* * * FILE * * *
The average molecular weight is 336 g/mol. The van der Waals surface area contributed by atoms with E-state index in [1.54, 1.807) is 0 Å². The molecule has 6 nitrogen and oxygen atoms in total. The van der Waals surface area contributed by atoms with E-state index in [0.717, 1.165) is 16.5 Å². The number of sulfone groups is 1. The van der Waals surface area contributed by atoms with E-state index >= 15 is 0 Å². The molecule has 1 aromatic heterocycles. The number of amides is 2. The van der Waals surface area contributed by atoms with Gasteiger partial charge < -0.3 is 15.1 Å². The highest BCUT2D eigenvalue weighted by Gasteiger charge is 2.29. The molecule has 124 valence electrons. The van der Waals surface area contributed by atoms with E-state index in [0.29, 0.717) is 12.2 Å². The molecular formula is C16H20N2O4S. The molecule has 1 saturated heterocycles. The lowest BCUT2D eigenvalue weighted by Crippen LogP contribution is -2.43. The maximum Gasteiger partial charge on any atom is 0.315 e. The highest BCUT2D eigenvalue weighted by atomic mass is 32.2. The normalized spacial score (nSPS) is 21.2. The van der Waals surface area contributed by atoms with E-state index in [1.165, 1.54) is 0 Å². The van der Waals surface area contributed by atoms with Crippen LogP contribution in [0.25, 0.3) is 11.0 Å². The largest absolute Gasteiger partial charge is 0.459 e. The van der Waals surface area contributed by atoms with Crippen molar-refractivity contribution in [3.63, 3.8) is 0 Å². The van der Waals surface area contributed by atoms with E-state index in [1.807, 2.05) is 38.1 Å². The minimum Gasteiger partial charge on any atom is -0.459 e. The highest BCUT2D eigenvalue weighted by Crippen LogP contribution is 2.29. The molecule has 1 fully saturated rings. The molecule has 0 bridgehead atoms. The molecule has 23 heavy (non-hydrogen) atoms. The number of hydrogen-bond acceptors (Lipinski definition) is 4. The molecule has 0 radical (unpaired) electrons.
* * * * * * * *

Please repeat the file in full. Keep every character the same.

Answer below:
The average molecular weight is 336 g/mol. The van der Waals surface area contributed by atoms with E-state index in [1.54, 1.807) is 0 Å². The molecule has 6 nitrogen and oxygen atoms in total. The van der Waals surface area contributed by atoms with E-state index in [0.717, 1.165) is 16.5 Å². The number of sulfone groups is 1. The van der Waals surface area contributed by atoms with E-state index >= 15 is 0 Å². The molecule has 1 aromatic heterocycles. The number of amides is 2. The van der Waals surface area contributed by atoms with Gasteiger partial charge < -0.3 is 15.1 Å². The highest BCUT2D eigenvalue weighted by Gasteiger charge is 2.29. The molecule has 124 valence electrons. The van der Waals surface area contributed by atoms with E-state index in [0.29, 0.717) is 12.2 Å². The molecular formula is C16H20N2O4S. The molecule has 1 saturated heterocycles. The lowest BCUT2D eigenvalue weighted by Crippen LogP contribution is -2.43. The maximum Gasteiger partial charge on any atom is 0.315 e. The highest BCUT2D eigenvalue weighted by atomic mass is 32.2. The normalized spacial score (nSPS) is 21.2. The van der Waals surface area contributed by atoms with E-state index in [1.165, 1.54) is 0 Å². The van der Waals surface area contributed by atoms with Crippen LogP contribution in [0.25, 0.3) is 11.0 Å². The largest absolute Gasteiger partial charge is 0.459 e. The van der Waals surface area contributed by atoms with Crippen molar-refractivity contribution in [3.63, 3.8) is 0 Å². The van der Waals surface area contributed by atoms with E-state index in [1.807, 2.05) is 38.1 Å². The minimum Gasteiger partial charge on any atom is -0.459 e. The highest BCUT2D eigenvalue weighted by Crippen LogP contribution is 2.29. The molecule has 1 fully saturated rings. The molecule has 0 bridgehead atoms. The molecule has 23 heavy (non-hydrogen) atoms. The number of hydrogen-bond acceptors (Lipinski definition) is 4. The molecule has 0 radical (unpaired) electrons.